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Alternative forms[edit]


double-blind (not comparable)

  1. Describing an experiment (usually medical) in which some information which might influence the experiment is withheld from two parties. Most commonly, parties in question are the subjects and the administrators and the information which is withheld is the treatment groups of the subjects.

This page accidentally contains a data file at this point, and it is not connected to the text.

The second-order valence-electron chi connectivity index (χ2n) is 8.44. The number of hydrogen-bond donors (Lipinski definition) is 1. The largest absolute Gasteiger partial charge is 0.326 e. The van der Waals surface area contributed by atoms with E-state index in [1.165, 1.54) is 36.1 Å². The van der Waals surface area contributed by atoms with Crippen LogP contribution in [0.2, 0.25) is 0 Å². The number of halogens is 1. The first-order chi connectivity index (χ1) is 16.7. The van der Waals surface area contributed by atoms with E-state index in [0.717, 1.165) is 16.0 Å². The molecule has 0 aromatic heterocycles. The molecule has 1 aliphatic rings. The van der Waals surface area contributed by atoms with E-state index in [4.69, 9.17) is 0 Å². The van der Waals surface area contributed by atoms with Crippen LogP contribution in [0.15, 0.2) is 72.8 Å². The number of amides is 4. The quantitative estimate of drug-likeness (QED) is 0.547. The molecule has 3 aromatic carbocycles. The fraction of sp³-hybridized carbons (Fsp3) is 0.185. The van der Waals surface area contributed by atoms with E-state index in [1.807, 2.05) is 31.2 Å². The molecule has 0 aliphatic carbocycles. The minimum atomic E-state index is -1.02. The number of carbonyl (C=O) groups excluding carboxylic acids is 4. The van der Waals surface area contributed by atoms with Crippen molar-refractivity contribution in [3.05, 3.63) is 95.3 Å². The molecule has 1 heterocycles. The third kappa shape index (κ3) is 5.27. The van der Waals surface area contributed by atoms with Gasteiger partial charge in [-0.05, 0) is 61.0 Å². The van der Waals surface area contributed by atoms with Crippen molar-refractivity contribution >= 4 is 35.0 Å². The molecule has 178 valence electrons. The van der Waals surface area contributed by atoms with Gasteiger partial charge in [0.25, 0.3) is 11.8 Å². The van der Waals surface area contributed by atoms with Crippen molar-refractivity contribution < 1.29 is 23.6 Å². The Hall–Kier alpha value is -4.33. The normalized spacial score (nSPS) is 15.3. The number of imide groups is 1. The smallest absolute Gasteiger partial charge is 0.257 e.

Coordinate terms: single-blind, triple-blind
    • 1984, Philip Lieberman, The Biology and Evolution of Language, Harvard University Press, →ISBN, page 246:
      The Clever Hans effect, however, can be eliminated by means of double-blind procedures, where the person administering or scoring a test given to an animal does not know the “correct” answer.

Further reading[edit]